There is good evidence to suggest that variability in plant or animal phenotypes influence their invasibilities by expediting rapid physiological adaptations across new environments6,8,10. We herein found evidence that variability in an extended phenotype, i.e. spider silks and webs, might facilitate the successful intercontinental invasibility of the spider Badumna longinqua and, quite expectantly, other spiders. It is certainly feasible that variability in certain extended phenotypes and structures could facilitate niche construction and ecosystem engineering effects that promote novel adaptations20,48,49, which would further extenuate the invasibilities of some animals. It is of high conservation importance that we continue to analyse the potential factors promoting the establishment and growth of invasive species as they can negatively affect endemic populations. This appears to have occurred in Uruguay where we have seen the size and abundance of A. vierae colonies to become significantly diminished over the past 10 years or so, all the while B. longinqua has become more prevalent.

Conclusions

Here we examined the physico-chemical properties and genetic expression of dragline silk from Australian (i.e. the native population) and Uruguayan (i.e. the invasive population) populations of Badumna longinqua to assess whether MA silk property variability is a facilitator of its invasive success. Our subsequent analyses found variations in B. longinqua’s silk amino acid compositions, protein nanostructures, and silk gene (spidroin) expressions. Nevertheless, we did not find any differences in the mechanical properties of its dragline silks between populations. These results indicate that differences in the silk genes expressed by spiders in the two populations manifests as changes in amino acid composition and protein nanostructures in their dragline silks. Nevertheless, B. longinqua’s silk retained its functional integrity despite significant variability in its physico-chemical properties. We subsequently predict that retaining the functional integrity of its MA silk as the physico-chemical properties vary plastically enables B. longinqua to become an exceptionally successful invader. Nevertheless, confirmatory tests of this prediction are required. We are continuing our monitoring program of the spider in both Montevideo and Sydney to assess if the two B. longinqua populations truly differ in their feeding behaviours, thus diets, and to monitor whether its presence has detrimental impacts on A. vierae populations in Montevideo.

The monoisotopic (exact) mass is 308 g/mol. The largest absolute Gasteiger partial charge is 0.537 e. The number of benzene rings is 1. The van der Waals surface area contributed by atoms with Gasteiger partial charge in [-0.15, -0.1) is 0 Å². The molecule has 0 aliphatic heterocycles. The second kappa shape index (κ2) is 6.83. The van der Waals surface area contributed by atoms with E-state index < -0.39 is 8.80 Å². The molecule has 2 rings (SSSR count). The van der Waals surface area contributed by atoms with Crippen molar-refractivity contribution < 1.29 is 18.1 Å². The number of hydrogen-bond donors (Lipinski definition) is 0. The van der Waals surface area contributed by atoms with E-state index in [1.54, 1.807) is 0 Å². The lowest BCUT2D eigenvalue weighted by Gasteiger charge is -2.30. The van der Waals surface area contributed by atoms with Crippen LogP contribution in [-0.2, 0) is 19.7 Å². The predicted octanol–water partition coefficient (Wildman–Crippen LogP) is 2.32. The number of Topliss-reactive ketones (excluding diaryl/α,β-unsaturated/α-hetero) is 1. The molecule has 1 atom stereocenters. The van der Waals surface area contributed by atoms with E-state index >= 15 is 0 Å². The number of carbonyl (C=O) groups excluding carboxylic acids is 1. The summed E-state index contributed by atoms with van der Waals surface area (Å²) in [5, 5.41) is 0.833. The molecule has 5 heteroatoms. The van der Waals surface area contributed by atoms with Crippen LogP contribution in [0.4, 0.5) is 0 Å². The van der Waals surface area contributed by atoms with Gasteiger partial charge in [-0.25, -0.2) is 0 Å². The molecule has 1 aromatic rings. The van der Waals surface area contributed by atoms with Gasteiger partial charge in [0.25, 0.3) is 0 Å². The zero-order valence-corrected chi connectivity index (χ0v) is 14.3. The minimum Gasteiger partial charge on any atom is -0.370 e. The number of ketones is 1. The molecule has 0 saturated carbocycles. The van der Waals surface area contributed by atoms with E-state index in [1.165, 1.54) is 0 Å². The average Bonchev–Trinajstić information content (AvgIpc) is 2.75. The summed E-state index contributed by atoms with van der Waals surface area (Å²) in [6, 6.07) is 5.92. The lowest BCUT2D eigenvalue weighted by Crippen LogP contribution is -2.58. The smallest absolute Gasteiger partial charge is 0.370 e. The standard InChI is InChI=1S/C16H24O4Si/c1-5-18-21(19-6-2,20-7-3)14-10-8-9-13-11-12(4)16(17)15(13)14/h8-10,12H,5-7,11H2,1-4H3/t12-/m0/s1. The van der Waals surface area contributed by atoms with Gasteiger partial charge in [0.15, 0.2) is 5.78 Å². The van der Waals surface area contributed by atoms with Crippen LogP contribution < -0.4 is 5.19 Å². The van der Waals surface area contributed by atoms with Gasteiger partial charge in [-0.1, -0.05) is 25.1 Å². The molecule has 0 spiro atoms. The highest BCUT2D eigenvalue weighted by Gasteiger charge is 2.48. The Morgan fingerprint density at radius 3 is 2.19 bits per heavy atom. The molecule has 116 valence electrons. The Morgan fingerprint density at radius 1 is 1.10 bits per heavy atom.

Broadly, our findings indicate that spider silk genetic and subsequent protein expression is not necessarily an indicator of its mechanical properties and, conversely, that the stress versus strain properties alone cannot reveal the underlying genetic and protein compositions in a particular silk.

Methods

Spiders and locations

Individual adult female B. longinqua were collected from randomly selected locations around urban Sydney, Australia, and Montevideo, Ururguay, during mid-spring (i.e. October-November) 2015. We collected 10 spiders of similar length and mass from both sites (Uruguay: body length = 13.814 ± 0.509 mm, mass = 0.316 ± 0.075 g; Australia: body length = 13.654 ± 0.468 mm, mass = 0.324 ± 0.107 g, as determined from referenced digitized photographs and electronic balance, respectively). Spiders were collected predominantly from trees, fences, walls, and windows, on the outside of buildings and other urban structures at both sites. We accordingly considered the microhabitats occupied by the spiders sampled at each site to be structurally and thermally identical.

Collection of silk

Upon collection we immediately brought the spiders to the laboratory at either the University of New South Wales (Sydney) or Ecología del Comportamiento (Montevideo). We then anaesthetized the spiders using carbon dioxide and placed each of them ventral side up on a 150 mm × 100 mm foam platform and immobilized their legs using non-adhesive tape and pins before carefully extruding a single dragline silk fiber from the major ampullate spigot (identified under a dissecting light microscope at x10 magnification) using tweezers. Since the anaesthetic procedures were tightly controlled we were confident that anaesthesia alone did not affect any subsequently measured silk properties. The silk fibers were collected for the following amino acid composition, tensile testing, and wide-angle X-ray scattering (WAXS) analyses by a mechanical spool spun at a constant speed (1 m min−1) under controlled temperature (25 ± 1 °C) and humidity (50 ± 5% R.H.) in still air (see Blamires et al.29,50; Lacava et al.47; Benamú et al.51, and below, for additional details).

Amino acid composition analysis